University of North Carolina at Chapel Hill has disclosed a data breach of one of its servers that exposed the identities of 163,000 women.
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The women were participating in a mammography study conducted by the UNC School of Medicine. The breach could date as far back as 2007, and has exposed Social Security numbers, dates of birth and other sensitive information on the study participants, according to a report in the Charlotte, NC-based The News & Observer.
Matthew Mauro, chairman of the UNC-CH Department of Radiology said computer forensics experts detected the breach in July. The exposed information was on one of two servers that housed data on more than 662,000 women. The data was being collected as part of the Carolina Mammography Registry, a project that compiles and analyzes mammography results submitted by radiologists in North Carolina.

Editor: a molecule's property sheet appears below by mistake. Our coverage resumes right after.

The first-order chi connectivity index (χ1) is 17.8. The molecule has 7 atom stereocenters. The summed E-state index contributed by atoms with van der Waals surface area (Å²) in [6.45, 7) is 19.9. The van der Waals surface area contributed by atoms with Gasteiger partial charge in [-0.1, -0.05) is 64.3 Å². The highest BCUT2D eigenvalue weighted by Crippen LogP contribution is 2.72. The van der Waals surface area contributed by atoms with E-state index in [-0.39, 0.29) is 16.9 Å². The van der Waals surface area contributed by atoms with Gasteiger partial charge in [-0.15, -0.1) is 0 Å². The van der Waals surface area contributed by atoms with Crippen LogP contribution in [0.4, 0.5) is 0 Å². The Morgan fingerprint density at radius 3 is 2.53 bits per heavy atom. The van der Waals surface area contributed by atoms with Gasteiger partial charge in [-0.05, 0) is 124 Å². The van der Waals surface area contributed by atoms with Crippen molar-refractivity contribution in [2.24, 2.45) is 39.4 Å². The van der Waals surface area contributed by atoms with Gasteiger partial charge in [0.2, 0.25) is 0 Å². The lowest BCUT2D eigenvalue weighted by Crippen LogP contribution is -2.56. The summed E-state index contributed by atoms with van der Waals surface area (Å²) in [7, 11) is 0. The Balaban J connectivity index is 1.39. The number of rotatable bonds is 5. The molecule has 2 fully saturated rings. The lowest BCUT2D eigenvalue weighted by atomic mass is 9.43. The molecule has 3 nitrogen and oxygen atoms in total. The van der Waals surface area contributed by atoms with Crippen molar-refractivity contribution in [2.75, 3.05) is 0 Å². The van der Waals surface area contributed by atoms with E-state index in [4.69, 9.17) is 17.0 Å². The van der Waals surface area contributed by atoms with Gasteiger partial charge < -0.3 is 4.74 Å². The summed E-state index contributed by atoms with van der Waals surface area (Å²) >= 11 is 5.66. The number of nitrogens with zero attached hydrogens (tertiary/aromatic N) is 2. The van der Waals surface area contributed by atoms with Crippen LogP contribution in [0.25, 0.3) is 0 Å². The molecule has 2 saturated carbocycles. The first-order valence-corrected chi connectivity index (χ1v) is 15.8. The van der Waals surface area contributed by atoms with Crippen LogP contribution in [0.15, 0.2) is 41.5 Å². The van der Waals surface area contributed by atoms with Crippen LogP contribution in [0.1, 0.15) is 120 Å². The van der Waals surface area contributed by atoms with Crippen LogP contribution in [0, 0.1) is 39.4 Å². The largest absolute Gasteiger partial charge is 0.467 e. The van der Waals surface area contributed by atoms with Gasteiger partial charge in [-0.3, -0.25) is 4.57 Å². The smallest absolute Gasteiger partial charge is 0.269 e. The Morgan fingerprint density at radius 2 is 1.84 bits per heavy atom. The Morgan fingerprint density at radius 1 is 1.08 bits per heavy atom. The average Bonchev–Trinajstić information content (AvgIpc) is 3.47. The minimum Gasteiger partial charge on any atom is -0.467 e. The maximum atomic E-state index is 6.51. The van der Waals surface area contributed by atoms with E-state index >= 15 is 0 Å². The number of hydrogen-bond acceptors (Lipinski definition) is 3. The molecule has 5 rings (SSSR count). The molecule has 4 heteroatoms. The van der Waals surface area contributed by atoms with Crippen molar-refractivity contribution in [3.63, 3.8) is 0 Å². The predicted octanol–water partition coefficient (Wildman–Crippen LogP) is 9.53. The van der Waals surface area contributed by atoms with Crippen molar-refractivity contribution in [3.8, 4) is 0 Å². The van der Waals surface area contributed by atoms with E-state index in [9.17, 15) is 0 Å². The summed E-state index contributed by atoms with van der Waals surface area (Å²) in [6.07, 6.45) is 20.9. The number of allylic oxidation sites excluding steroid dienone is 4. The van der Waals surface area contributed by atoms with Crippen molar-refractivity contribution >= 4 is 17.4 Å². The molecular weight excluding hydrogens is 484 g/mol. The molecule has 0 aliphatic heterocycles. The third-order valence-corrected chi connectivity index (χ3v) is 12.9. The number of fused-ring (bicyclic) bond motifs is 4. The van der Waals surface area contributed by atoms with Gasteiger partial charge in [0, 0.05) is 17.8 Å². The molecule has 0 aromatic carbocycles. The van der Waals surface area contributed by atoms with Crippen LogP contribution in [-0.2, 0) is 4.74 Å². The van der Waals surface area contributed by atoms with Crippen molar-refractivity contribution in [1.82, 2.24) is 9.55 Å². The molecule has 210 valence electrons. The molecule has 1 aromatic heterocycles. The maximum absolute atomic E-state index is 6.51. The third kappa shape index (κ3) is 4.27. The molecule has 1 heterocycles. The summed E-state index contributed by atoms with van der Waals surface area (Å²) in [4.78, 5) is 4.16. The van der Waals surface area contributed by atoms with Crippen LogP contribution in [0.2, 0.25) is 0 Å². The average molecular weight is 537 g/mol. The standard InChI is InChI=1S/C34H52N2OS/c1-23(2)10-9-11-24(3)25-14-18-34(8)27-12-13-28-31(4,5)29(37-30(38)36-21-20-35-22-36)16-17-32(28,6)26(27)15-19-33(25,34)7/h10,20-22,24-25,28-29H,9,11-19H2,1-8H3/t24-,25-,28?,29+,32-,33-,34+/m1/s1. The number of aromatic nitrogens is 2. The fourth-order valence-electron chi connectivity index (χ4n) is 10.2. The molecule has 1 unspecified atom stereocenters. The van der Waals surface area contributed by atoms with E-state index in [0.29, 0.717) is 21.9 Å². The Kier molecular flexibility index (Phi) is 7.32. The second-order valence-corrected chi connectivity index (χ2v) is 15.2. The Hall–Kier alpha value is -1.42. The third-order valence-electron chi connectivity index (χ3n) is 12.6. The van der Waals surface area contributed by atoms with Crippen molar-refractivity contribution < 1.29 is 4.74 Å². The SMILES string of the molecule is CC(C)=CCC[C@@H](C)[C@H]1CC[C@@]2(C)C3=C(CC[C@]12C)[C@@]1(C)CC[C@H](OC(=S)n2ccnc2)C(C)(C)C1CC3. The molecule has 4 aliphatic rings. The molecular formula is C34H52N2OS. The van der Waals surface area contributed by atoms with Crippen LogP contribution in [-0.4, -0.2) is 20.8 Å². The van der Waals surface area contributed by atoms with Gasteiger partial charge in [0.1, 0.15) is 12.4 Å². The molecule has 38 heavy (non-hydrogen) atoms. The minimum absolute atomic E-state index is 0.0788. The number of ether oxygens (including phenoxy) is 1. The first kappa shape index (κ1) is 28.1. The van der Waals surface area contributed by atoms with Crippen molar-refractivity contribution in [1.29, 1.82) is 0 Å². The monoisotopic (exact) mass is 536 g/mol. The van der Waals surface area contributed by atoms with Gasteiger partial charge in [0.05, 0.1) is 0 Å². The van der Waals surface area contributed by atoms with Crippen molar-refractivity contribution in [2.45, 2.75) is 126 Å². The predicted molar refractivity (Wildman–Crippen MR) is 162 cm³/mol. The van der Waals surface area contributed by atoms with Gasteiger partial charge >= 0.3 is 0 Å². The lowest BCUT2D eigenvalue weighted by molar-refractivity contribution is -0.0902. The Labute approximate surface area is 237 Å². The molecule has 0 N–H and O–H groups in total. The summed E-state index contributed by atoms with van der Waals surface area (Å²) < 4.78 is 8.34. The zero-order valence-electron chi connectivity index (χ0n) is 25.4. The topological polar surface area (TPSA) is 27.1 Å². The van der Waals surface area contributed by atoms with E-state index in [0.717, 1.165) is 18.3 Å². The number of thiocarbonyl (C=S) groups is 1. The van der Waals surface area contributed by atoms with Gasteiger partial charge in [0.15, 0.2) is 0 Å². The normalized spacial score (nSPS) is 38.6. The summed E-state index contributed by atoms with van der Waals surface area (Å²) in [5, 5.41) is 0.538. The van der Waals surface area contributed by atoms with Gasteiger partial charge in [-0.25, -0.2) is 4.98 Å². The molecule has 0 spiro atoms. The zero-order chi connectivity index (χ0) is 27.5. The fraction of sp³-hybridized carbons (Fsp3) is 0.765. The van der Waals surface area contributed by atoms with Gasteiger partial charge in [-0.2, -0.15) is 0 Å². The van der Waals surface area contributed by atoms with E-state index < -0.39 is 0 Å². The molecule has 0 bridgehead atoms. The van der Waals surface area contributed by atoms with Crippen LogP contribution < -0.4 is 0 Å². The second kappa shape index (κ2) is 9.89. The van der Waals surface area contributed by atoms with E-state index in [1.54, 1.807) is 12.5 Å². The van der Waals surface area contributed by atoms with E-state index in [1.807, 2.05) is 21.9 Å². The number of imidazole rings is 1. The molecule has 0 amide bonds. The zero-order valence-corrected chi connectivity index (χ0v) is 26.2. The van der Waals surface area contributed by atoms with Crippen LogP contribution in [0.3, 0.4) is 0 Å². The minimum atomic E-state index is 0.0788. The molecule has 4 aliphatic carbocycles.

UNC officials are sending out breach notification letters to all 236,000 study participants. The university began phasing out Social Security numbers as patient identification codes several years ago, according to the report. The university said it has also "tightened" its reporting system for the project.
Mauro told the News & Observer that the hacked server has been taken down while investigators examine server security across the medical school. The medical school has 580 servers housing research and clinical data. UNC Hospital patient data is maintained separately.
Universities have been increasingly targeted by hackers taking advantage of open networks to find holes leading to back-end servers and ultimately sensitive data. Last year, a hacker used a vulnerability scanning tool to compromise a server at the University of Florida's College of Dentistry. In April, a data breach at the University of California, Berkeley, exposed the information of more than 160,000 current and former UC Berkeley students and 3,400 Mills College students.